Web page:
Democracy in brand identity is here. With brand “Tribes” comes the benefit of being a loved brand and the disadvantage of being a democratic brand. Having read this in the Economist yesterday, there is clearly a new dynamic afoot in rebranding and it can scuttle the process at great cost to the incautious. It’s a massive expense, with everything from signage to vehicle livery dwarfing the actual cost of initial design. Rebranding may not always be necessary and may — occasionally — be a symptom of myopic navel gazing on the part of senior management.
Rebranding has a place in the growth and change of a company and, where significant shift has or will occur, it can often guide the process and be the banner under which it takes place. The recent Starbucks rebrand is a case in point of what I believe will be a success. It maintains the familiar elements, the Siren being the most central, and it carries a emotional friendliness. It frees the company to some degree, allowing it to do some things other than coffee while still being under the familiar banner. Like Starbucks or hate it, the rebrand will work.
But when you pull away the very things that resonated most with people as Tropicana did, you are bound to piss people off. I am amazed that Tropicana didn’t see that their photographic orange and straw as the important asset it is. When senior management speaks in immortal terms about the reasons and representations of a new logo, they may be setting themselves up for a public relations disaster. It’s not a language they know fluently and it comes off as weak in almost every instance. You can’t tell your customers that a logo makes you more relevant to them. They will decide that. And you sure as hell don’t start talking about design issues that are esoteric and irrelevant to the customer, such as references to things like the golden ratio. That’s an internal discussion. What you can talk about is what your changes are in the company and how the logo represents those to you. Howard Schultz put it perfectly,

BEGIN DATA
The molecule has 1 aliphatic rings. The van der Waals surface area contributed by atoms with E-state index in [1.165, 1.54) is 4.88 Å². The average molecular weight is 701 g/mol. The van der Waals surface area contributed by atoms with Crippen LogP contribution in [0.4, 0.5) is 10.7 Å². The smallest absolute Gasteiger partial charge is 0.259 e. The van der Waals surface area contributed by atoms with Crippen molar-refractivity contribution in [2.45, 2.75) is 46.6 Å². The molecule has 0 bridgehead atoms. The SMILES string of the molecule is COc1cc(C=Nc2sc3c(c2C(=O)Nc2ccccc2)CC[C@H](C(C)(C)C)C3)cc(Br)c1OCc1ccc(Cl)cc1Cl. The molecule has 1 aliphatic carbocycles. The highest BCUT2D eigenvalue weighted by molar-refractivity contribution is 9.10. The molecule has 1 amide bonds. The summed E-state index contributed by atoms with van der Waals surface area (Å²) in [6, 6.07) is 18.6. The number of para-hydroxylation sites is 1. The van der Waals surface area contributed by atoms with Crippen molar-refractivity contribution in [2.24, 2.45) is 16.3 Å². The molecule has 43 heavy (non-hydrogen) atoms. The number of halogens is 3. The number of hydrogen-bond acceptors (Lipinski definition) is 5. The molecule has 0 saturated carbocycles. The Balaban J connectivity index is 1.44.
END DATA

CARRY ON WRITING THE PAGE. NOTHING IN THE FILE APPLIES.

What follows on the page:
“Throughout the last four decades, the Siren has been there through it all. And now, we’ve given her a small but meaningful update to ensure that the Starbucks brand continues to embrace our heritage in ways that are true to our core values and that also ensure we remain relevant and poised for future growth.”
That’s plain language and it’s bullet proof. There has been lots of outcry about the change to the Starbucks logo because it is so known and loved and because of the democratic marketplace. But they’ll get used to it as they have the last two times the logo has changed. Starbucks understands its assets and has honored them.
If you need to rebrand, don’t do it in half measures or without doing your homework. Audit your assets and know their value before you burn them. Then make the right decisions and talk about them in the right terms.
Casey Hrynkow, Partner
Herrainco Brand Strategy + Design Inc.
Rebranding in a Democratic Marketplace by Casey Hrynkow is licensed under a Creative Commons Attribution-NonCommercial-NoDerivs 3.0 Unported License.
Based on a work at blog.herrainco.ca.